relations, as well as the various versions of NST. For these reasons his

21 See Van Cleve and Frederick, eds., The Philosophy of Right and Left, for various viewpoints
and a detailed bibliography.
The Transcendental Aesthetic 67
account is the most thorough and charitable offered to date. Here I
shall sketch its outlines.22
In considering the neglected alternative, Falkenstein divides the rel-
evant possibilities into two: ¬rst, that space and time are themselves
substances; and second, the relationist view that they are constructed
from properties or relations of things in themselves. He ¬nds Kant™s
argument against the substantival view in the proof of the thesis of
the Second Antinomy, as the following reductio ad absurdum. If com-
posite self-subsisting things were not made up of simple parts, and
all composition were removed “in thought,” no composite or simple
part would remain. And therefore “no substance would be given.”
Thus self-substantial things must ultimately be composed of sim-
ple parts (A434/B462).23 Now space and time are not composed of
simple parts because they are in¬nitely divisible. Consequently they
could not correspond to any conceivable substantival things in them-
selves. This explains Kant™s remarks that were time self-subsistent, “it
would be something that was actual yet without an actual object”
(A32“3/B49), and that the absolute theorists have to admit “two eter-
nal and in¬nite self-subsisting non-entities (space and time), which
exist (yet without there being anything real)” (A39“40/B56). This dis-
poses of the substantival version of the claim that things in themselves
could be spatiotemporal.
Falkenstein thinks Kant™s strongest defense against the relational
version of the neglected alternative is based on an analysis of different
types of orders. Recall the ¬rst metaphysical exposition assumption
that the spatiotemporal positions of appearances are not determined
by the empirical contents. It follows that the spatiotemporal order
of appearances could not possibly be based on (intrinsic) proper-
ties of things in themselves. Falkenstein contrasts a “comparative
order” of things based on their intrinsic qualities, with the “presen-
tational” order of spatiotemporal locations: “In a comparative order,
the locations of the ordered elements are determined by some scalable
quality in the elements themselves. The order of colors in terms of
their brightness, saturation, and hue, or of sounds in terms of pitch
and volume is an example of a comparative order.”24 Thus we can
22 The arguments outlined here are contained in chapter 9 of Kant™s Intuitionism, 289“309.
23 I discuss this argument in chapter 9, section 2.
24 Falkenstein, Kant™s Intuitionism, 184. See 183“5 for this analysis.
The Transcendental Aesthetic
68
“locate” hues by their positions on a spectrum. But in this “color
space” the positions of the hues are ¬xed: green will always appear
between blue and yellow. The ¬rst metaphysical exposition shows,
however, that the spatiotemporal positions of appearances are com-
pletely independent of their intrinsic (scalar) qualities: the fact that a
color patch is green determines nothing about where or when it will
appear. This provides the desired support for NST, for “even if there
were a sense in which things in themselves might be in space or time,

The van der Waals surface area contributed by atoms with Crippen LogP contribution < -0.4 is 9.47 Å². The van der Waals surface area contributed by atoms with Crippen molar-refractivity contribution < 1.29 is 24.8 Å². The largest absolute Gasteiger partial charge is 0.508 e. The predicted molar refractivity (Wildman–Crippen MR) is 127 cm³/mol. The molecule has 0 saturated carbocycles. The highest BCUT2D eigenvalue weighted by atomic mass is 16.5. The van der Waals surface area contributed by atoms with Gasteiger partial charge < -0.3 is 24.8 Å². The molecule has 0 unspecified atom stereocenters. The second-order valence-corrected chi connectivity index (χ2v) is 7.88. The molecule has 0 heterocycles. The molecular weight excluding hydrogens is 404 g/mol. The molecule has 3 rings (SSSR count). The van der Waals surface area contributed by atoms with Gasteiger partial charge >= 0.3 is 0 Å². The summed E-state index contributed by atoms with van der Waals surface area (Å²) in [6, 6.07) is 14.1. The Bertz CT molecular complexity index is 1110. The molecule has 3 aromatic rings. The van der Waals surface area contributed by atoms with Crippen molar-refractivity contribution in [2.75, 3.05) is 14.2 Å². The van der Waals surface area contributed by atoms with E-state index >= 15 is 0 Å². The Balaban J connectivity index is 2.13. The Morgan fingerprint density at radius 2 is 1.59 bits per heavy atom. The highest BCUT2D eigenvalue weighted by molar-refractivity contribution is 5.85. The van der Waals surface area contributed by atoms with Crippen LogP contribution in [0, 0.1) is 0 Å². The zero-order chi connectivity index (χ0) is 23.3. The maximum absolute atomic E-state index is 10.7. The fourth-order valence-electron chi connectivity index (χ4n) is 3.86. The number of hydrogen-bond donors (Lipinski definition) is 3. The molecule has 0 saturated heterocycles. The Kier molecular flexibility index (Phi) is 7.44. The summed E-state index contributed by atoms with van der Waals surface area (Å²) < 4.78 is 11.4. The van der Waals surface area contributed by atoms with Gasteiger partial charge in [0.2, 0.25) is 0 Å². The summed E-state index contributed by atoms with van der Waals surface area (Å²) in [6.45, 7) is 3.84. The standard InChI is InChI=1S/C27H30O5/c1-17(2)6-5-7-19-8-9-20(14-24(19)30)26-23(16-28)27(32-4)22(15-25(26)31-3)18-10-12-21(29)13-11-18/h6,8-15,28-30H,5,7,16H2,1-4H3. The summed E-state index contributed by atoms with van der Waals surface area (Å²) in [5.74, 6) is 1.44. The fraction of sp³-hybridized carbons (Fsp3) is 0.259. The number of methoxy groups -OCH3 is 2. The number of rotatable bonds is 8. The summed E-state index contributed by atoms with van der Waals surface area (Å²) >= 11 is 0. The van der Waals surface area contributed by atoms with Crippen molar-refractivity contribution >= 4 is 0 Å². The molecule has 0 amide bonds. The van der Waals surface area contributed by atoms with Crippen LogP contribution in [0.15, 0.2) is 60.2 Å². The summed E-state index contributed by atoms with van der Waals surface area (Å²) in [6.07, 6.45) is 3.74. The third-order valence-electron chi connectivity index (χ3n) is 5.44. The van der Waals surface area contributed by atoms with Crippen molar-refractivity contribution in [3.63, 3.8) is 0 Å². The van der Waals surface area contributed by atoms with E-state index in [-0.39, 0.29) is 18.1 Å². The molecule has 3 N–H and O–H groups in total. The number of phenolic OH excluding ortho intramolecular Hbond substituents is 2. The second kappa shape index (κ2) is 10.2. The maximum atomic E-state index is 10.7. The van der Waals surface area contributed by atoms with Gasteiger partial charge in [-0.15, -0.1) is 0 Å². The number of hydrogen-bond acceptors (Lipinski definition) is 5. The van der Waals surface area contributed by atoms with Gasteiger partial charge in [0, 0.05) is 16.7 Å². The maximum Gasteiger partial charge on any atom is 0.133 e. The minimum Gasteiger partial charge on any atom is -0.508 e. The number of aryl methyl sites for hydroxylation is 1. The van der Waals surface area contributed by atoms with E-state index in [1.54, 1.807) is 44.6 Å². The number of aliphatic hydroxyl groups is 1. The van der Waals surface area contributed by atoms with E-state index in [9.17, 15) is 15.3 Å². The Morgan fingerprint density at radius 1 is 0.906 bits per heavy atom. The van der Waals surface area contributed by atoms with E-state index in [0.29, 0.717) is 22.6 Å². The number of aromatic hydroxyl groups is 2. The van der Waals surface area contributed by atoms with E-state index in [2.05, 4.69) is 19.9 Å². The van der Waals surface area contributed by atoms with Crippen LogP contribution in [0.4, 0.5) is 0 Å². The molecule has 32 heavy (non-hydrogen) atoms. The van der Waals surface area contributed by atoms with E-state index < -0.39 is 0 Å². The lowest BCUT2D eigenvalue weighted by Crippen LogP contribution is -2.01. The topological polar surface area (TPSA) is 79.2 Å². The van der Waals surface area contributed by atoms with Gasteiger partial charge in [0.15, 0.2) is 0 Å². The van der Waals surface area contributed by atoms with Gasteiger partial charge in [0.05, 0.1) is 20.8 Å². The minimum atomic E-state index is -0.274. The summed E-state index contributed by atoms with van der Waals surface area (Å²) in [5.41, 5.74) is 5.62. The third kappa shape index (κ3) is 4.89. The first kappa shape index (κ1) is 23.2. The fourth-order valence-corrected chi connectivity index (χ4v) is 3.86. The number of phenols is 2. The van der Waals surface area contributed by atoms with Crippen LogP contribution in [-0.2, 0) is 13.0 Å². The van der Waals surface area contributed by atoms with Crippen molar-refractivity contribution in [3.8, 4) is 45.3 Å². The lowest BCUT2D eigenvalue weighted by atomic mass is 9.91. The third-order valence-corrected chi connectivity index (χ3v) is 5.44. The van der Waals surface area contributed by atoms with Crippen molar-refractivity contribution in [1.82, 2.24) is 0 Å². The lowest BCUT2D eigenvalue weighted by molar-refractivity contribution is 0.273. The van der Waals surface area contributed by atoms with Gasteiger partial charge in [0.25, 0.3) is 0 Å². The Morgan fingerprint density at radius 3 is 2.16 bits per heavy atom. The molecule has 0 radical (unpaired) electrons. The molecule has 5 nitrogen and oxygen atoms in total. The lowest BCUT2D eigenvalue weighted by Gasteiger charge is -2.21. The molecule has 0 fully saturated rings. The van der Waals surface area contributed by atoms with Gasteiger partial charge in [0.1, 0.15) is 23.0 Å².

it would have to be a very different sense from that in which, accord-
ing to the metaphysical expositions, the matters of appearance are
in space and time” (303). The incompatibility allowing Kant to rule
out a relationist alternative is that between the independent presen-
tational order of our spatiotemporal experience, and a comparative
order based on intrinsic features of things in themselves.

B. Is arithmetic analytic or synthetic?
Kant™s view that mathematics is synthetic a priori has also been much
debated by philosophers. The issues are complex, and are related
to three important developments since Kant™s time. These are, in
chronological order, the development of non-Euclidean geometries
in the nineteenth century, the failure of the Frege“Russell program
to reduce mathematics to logic in the early twentieth century, and
¬nally, the assumption in relativity theory that only empirical science
can determine whether space is Euclidean or non-Euclidean. The
¬rst development apparently supports the synthetic nature of geom-
etry, while the third poses a serious challenge to its a priori status.
The failure of the reduction program has the more startling result
of supporting Kant™s view that arithmetic is synthetic. This section
considers whether arithmetic propositions are synthetic, and the fol-
lowing section treats the synthetic a priori nature of geometry.
In claiming that arithmetic is synthetic a priori, Kant rejected Leib-
niz™s view that arithmetic propositions are founded on the principle
of contradiction. According to Leibniz, formulae such as “2 + 2 = 4”
could be demonstrated from de¬nitions of numbers and the analytic
axiom “If equals be substituted for equals, the equality remains.”25
25 Leibniz, second letter to Clarke, Leibniz“Clarke Correspondence, 5. Also the New Essays, book
IV, chapter 7, p. 413. My discussion here relies heavily on Brittan, Kant™s Theory of Science,
43“67.
The Transcendental Aesthetic 69
Leibniz thus held that mathematical truths could be reduced to logical
truths and de¬nitions. Early in the twentieth century both Gottlob
Frege and Bertrand Russell actually attempted the reduction. Frege
never doubted that geometry is synthetic, but he hoped to show
that arithmetic could be reduced to general logical laws and def-
initions.26 As Gordon Brittan explains in Kant™s Theory of Science,
the program would have two steps: the ¬rst would reduce differ-
ent branches of mathematics to arithmetic, and the second would